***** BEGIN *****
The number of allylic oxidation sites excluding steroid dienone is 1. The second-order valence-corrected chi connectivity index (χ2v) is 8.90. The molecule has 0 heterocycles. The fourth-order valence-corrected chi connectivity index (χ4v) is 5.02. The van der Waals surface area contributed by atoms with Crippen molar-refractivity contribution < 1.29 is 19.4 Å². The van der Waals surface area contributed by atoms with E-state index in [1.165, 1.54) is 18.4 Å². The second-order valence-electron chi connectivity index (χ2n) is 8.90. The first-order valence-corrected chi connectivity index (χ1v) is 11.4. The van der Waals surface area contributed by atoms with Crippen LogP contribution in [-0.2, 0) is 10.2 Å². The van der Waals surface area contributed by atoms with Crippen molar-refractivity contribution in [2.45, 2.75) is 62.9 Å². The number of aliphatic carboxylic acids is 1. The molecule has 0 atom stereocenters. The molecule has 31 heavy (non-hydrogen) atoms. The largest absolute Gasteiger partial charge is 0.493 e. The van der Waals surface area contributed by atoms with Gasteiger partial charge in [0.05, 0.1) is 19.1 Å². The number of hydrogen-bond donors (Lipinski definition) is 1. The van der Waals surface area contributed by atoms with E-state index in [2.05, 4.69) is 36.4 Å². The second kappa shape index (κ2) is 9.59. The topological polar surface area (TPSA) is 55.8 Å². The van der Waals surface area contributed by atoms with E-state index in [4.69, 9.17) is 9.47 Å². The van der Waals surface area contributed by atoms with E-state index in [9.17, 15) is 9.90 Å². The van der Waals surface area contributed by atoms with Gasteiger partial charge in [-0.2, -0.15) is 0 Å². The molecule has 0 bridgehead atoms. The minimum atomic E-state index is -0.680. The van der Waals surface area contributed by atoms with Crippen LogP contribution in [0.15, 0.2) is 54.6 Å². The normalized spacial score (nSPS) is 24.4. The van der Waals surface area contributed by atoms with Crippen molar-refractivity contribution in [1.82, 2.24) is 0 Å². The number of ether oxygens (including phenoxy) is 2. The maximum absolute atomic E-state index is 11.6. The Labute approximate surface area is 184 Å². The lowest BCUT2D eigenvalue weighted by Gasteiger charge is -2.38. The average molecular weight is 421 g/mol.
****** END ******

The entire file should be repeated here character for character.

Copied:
The number of allylic oxidation sites excluding steroid dienone is 1. The second-order valence-corrected chi connectivity index (χ2v) is 8.90. The molecule has 0 heterocycles. The fourth-order valence-corrected chi connectivity index (χ4v) is 5.02. The van der Waals surface area contributed by atoms with Crippen molar-refractivity contribution < 1.29 is 19.4 Å². The van der Waals surface area contributed by atoms with E-state index in [1.165, 1.54) is 18.4 Å². The second-order valence-electron chi connectivity index (χ2n) is 8.90. The first-order valence-corrected chi connectivity index (χ1v) is 11.4. The van der Waals surface area contributed by atoms with Crippen LogP contribution in [-0.2, 0) is 10.2 Å². The van der Waals surface area contributed by atoms with Crippen molar-refractivity contribution in [2.45, 2.75) is 62.9 Å². The number of aliphatic carboxylic acids is 1. The molecule has 0 atom stereocenters. The molecule has 31 heavy (non-hydrogen) atoms. The largest absolute Gasteiger partial charge is 0.493 e. The van der Waals surface area contributed by atoms with Gasteiger partial charge in [0.05, 0.1) is 19.1 Å². The number of hydrogen-bond donors (Lipinski definition) is 1. The van der Waals surface area contributed by atoms with E-state index in [2.05, 4.69) is 36.4 Å². The second kappa shape index (κ2) is 9.59. The topological polar surface area (TPSA) is 55.8 Å². The van der Waals surface area contributed by atoms with E-state index in [4.69, 9.17) is 9.47 Å². The van der Waals surface area contributed by atoms with E-state index in [9.17, 15) is 9.90 Å². The van der Waals surface area contributed by atoms with Gasteiger partial charge in [-0.2, -0.15) is 0 Å². The molecule has 0 bridgehead atoms. The minimum atomic E-state index is -0.680. The van der Waals surface area contributed by atoms with Crippen LogP contribution in [0.15, 0.2) is 54.6 Å². The normalized spacial score (nSPS) is 24.4. The van der Waals surface area contributed by atoms with Crippen molar-refractivity contribution in [1.82, 2.24) is 0 Å². The number of ether oxygens (including phenoxy) is 2. The maximum absolute atomic E-state index is 11.6. The Labute approximate surface area is 184 Å². The lowest BCUT2D eigenvalue weighted by Gasteiger charge is -2.38. The average molecular weight is 421 g/mol.